Over 95% of the toothpaste sold in the U.S. now contains fluoride, with many grocery stores carrying few if any non-fluoridated brands. The use of fluoride toothpaste, particularly during early childhood, presents health risks. This is why the FDA requires a poison warning on every tube of fluoride toothpaste now sold in the US.
Risks from ingesting fluoride toothpaste include permanent tooth discoloration (dental fluorosis), stomach ailments, acute toxicity, skin rashes (perioral dermatitis), and impairment in glucose metabolism. All of these risks have been unnecessarily increased by the marketing practices of toothpaste manufacturers, who use cartoon packaging and candy-flavors to target *adult-strength* fluoride toothpaste to young *children.* The dental community’s failure to educate the public about the dangers of swallowing too much fluoride toothpaste has further exacerbated the problem.
A Major Source of Children’s Daily Fluoride Intake
Fluoride toothpastes sold in the U.S. generally contain between 1,100 and 1,450 parts per million (ppm) fluoride (the equivalent of over 1 mg of fluoride for each gram of paste). Although the fine print on the back of the toothpaste tube instructs users not to swallow and to use only a “pea-sized” amount, advertisements continue to depict heaping swirls of paste on the brush, (Basch 2013), and manufacturers continue to market fluoride toothpastes in bubble-gum, fruit, and candy-like flavors. Using child-appealing flavors is particularly dangerous because young children have poorly developed swallowing reflexes, and invariably swallow large amounts of the paste they add to the brush.
Not surprisingly, numerous studies have found that many children ingest a significant amount of fluoride each day from toothpaste alone. According to the Journal of Public Health Dentistry: “Virtually all authors have noted that some children could ingest more fluoride from [toothpaste] alone than is recommended as a total daily fluoride ingestion.” (Levy 1999).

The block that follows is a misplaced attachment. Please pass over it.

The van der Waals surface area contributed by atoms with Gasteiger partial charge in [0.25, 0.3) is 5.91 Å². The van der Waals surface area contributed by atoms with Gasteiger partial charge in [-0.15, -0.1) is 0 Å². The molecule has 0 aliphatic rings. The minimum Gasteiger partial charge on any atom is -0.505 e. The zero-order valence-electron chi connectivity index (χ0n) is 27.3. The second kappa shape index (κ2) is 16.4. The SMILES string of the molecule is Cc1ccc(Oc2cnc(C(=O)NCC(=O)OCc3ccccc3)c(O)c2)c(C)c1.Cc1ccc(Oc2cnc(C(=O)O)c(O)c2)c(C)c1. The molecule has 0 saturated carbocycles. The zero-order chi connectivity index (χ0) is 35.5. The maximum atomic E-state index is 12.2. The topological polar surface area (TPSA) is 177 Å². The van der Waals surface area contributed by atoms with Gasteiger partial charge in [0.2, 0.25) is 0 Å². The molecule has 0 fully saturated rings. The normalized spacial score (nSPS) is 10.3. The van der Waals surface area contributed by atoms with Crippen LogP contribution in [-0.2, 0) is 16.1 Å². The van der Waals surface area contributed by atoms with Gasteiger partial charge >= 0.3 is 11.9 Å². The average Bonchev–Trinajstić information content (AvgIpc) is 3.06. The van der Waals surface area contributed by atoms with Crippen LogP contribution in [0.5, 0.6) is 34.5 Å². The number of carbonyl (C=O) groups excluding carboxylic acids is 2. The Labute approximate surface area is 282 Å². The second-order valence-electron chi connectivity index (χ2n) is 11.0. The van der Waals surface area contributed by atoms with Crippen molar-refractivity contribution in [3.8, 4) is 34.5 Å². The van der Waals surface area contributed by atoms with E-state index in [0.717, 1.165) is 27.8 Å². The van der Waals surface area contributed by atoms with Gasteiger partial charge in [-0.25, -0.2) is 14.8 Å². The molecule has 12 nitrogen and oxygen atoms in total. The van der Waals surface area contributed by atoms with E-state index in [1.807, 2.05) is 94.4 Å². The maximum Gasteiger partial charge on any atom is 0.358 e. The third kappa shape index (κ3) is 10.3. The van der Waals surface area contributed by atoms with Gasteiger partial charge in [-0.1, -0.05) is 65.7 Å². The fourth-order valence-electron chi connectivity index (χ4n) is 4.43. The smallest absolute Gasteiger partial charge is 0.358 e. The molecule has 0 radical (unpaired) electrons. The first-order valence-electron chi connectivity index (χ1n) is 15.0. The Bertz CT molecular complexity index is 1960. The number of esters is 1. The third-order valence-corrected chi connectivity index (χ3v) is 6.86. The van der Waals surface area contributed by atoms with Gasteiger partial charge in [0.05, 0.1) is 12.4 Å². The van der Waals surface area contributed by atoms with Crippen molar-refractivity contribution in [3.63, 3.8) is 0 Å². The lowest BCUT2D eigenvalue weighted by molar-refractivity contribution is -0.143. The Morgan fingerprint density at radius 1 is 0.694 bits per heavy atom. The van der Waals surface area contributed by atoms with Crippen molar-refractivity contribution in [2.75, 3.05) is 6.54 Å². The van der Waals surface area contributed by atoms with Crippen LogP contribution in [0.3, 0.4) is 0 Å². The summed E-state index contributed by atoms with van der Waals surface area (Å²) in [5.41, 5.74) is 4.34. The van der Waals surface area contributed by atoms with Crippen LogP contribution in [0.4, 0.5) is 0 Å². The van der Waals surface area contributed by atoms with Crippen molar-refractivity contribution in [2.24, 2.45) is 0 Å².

A Major Risk Factor for Dental Fluorosis
One side effect from swallowing too much fluoride is dental fluorosis. Dental fluorosis is a defect in tooth enamel caused by excessive fluoride intake during the tooth-forming years (age 0 to 8). In its mild forms, dental fluorosis presents as cloudy white splotches and streaks on the teeth, while in its moderate and severe forms, fluorosis can cause extensive brown and black staining along with pitting and crumbling of the enamel. Children who ingest a lot of toothpaste (whether accidentally or purposefully), can develop the disfiguring brown and black stains of advanced fluorosis, particularly if they also drink fluoridated water. Fluorosis on the front teeth, even in its “mild” forms, but especially in its severe forms, can cause self-esteem problems for a child, particularly when they reach adolescence.
In 1997, the FDA ordered toothpaste manufacturers to add a poison warning on all fluoride toothpastes sold in the U.S. The warning reads:
“Keep out of reach of children under 6 years of age. If you accidentally swallow more than used for brushing, seek professional help or contact a poison control center immediately.”
The FDA requires this warning because children who swallow too much fluoride toothpaste can suffer acute poisoning, even death. In fact, a single tube of bubble-gum flavored Colgate-for-Kids toothpaste contains enough fluoride (143 mg) to kill a child weighing less than 30 kg. (Whitford 1987a).